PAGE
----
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There aren’t many good novels about chess. A Partial History of Lost Causes is a fabulously good one. In Jennifer Dubois’s debut novel, two chess players from different countries alternate telling their stories until their paths cross in Russia in 2006.
The first, Aleksandr Bezetov, a child prodigy, moves to St. Petersburg to attend an elite chess school while he is still a teenager. Exceedingly naïve and innocent, he’s assigned to a boarding house where prostitutes and a crazy assortment of other Russians live.
On his first day, while attending a celebration honoring Stalin’s memory, he meets two young dissidents who invite him to their gathering spot, Café Saigon. Soon Aleksandr is drawn into a world of samizdat and far-left causes. In fact, the book’s title comes from the typed and mimeographed rag that Aleksandr’s friend Ivan produces. “The lost causes” are the men and women that the Soviet rulers are exiling, imprisoning or killing outright for disagreeing with the government or just because they would consider questioning the regime.
Because Aleksandr is incredibly gifted at chess, officials trace his moves but do not harm him. They try to entice him with a nice apartment and/or a dacha where he can bring home women. They also try to bribe his loyalty with other rewards. But Aleksandr is crazy enough to enjoy life in his apartment where he’s fallen for the beautiful hooker Elizabeta who dresses only in black.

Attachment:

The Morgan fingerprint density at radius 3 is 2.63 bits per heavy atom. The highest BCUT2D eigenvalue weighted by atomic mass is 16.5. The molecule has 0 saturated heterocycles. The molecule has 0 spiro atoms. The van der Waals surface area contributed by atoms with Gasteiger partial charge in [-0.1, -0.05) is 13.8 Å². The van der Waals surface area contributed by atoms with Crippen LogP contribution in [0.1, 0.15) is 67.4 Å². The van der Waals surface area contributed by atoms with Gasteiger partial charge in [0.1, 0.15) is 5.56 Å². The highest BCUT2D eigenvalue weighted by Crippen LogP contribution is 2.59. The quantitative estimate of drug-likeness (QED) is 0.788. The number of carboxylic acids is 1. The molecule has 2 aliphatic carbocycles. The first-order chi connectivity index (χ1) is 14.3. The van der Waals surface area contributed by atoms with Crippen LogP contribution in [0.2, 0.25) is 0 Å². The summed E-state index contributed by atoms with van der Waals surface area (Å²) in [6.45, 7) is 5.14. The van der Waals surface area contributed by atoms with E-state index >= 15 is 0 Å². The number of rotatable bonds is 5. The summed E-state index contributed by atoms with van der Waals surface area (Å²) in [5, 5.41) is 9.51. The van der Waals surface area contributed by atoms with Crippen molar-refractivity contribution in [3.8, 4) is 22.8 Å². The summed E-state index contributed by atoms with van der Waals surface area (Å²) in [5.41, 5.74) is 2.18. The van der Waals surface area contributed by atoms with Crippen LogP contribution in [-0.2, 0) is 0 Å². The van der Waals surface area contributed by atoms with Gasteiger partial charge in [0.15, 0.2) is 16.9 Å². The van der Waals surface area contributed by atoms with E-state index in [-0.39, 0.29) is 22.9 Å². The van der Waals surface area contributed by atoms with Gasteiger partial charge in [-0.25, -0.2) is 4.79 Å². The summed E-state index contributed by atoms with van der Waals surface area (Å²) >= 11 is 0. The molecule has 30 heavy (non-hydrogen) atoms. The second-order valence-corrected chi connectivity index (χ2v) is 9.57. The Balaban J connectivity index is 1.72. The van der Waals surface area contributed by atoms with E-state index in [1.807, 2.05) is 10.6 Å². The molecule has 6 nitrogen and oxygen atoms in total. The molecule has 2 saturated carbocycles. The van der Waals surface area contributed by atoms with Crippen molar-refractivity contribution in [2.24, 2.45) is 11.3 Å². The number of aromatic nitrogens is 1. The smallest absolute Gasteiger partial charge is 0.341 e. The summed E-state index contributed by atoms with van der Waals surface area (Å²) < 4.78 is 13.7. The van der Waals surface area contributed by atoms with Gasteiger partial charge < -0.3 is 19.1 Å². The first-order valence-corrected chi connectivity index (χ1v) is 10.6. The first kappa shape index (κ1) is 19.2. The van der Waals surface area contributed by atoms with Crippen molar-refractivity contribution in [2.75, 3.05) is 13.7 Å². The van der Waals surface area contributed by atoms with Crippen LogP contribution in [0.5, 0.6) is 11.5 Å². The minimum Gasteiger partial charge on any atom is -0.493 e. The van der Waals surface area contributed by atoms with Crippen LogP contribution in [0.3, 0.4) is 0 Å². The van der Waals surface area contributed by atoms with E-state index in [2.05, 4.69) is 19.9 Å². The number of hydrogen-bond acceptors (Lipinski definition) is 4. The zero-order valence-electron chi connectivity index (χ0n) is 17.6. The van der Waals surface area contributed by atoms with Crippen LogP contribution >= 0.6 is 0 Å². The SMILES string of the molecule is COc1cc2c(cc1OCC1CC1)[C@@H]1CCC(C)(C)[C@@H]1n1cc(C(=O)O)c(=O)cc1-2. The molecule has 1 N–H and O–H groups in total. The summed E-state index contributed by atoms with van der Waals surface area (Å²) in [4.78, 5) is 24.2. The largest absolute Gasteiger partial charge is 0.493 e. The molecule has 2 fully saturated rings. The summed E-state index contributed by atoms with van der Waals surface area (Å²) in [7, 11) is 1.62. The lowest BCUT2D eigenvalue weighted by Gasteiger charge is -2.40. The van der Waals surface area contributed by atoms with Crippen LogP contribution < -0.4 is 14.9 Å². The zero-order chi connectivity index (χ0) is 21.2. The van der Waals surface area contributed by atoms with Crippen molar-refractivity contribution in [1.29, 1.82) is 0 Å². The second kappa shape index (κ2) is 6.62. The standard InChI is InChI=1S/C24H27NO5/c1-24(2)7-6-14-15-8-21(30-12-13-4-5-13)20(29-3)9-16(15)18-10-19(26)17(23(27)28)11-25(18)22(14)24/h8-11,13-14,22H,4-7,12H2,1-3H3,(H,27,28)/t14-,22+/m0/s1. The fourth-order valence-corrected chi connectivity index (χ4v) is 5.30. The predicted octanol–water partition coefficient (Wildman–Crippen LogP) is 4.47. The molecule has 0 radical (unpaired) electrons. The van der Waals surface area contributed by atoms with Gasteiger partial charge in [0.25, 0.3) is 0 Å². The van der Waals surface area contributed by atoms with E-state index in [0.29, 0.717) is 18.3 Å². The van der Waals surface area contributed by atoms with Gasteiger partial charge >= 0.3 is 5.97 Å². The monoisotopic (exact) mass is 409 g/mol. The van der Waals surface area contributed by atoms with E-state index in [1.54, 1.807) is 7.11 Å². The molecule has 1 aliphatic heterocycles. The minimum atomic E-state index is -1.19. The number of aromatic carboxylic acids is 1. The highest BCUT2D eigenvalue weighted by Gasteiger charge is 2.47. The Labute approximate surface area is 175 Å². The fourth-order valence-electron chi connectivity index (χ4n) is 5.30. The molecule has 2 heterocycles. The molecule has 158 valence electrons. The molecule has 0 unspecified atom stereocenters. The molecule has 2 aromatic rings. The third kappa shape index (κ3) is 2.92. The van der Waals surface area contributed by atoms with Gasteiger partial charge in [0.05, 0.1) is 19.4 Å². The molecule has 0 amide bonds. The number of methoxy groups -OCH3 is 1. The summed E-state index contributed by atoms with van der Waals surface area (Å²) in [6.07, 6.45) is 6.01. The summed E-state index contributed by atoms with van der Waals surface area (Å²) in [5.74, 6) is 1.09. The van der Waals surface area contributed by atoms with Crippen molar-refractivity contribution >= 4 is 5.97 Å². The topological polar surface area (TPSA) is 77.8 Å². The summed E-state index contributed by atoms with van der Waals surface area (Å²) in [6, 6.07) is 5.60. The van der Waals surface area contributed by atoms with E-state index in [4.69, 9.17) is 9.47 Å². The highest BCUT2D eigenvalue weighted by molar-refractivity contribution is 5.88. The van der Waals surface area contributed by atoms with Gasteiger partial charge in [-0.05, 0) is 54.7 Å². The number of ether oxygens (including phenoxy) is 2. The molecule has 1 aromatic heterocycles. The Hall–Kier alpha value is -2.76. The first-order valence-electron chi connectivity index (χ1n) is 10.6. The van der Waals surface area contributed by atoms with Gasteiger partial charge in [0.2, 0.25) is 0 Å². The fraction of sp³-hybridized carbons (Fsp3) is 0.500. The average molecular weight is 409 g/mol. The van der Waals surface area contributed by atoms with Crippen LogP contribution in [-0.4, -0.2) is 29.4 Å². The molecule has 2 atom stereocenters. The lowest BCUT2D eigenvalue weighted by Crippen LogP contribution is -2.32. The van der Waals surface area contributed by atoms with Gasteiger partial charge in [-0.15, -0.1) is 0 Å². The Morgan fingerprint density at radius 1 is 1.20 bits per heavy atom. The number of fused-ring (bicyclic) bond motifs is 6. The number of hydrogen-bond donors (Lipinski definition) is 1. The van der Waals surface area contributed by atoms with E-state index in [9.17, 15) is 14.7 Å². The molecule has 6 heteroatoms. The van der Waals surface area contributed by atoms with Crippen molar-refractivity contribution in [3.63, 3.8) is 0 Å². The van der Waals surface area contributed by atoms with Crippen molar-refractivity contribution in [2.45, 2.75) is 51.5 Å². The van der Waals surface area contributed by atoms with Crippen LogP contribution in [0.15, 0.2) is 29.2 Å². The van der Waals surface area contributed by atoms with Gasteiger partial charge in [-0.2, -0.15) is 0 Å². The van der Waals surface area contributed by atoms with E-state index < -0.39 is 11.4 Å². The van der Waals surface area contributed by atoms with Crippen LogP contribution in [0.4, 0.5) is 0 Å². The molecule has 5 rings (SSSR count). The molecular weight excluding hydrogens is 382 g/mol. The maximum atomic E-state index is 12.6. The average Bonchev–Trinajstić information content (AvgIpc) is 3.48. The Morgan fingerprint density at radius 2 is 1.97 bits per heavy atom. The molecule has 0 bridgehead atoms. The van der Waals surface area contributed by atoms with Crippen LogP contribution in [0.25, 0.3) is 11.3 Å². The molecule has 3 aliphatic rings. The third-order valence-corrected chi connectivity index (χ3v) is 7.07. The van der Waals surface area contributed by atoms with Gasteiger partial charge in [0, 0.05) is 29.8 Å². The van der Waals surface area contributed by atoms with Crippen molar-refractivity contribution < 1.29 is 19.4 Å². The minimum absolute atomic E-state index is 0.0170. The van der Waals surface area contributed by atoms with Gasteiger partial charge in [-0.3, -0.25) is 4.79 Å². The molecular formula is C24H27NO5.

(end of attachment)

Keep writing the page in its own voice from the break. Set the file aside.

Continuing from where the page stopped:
The apartment descriptions are a hoot. They seem to authentically paint this period of Russian history: a bathroom and kitchen with women’s undies hanging from every surface to dry; hideous cabbage smells wafting through the hallways. Elizabeta complains to the super about worms inching out of the hot water pipe. Yet, Alexsandr stubbornly says he enjoys living there.
Meanwhile, the second major story features Irina back in the States. She has just turned thirty and has known for ten years that she will succumb to Huntington’s Disease just as her father did but not before losing her mind first. The target date for these horrible symptoms to begin is when she turns 31. All through her 20s she manages to steer clear of long-term relationships with men. What would the point be? She would hate to have her love be forced to care for her during a long and horrible decline as she did for her own father.
But that year she falls for a man who comes to a Boston park to watch her play chess against the old but wise Lars, a former world traveler. Meanwhile, her father dies and she finds a letter that he, an avid chess-player and Russianophile, wrote to Aleksandr in the 80s when the chess player had ascended to being world champ. Irina’s father basically asked him how he would proceed if he knew he was losing a very important tournament, “if you were scraping against the edges of your own self?”
Chess, love, politics, intrigue, illness, mortality—these all provide interesting threads that combine to make this a compelling read. Despite several dark subjects, it’s a surprisingly affirmative book. The chess-master decides to run against Putin, and Irina asks her father’s question in person. A wonderful book not to be missed.
For other books about chess, consider The King’s Gambit: a Son, a Father and the World’s Most Dangerous Game and Endgame: Bobby Fischer’s Remarkable Rise and Fall.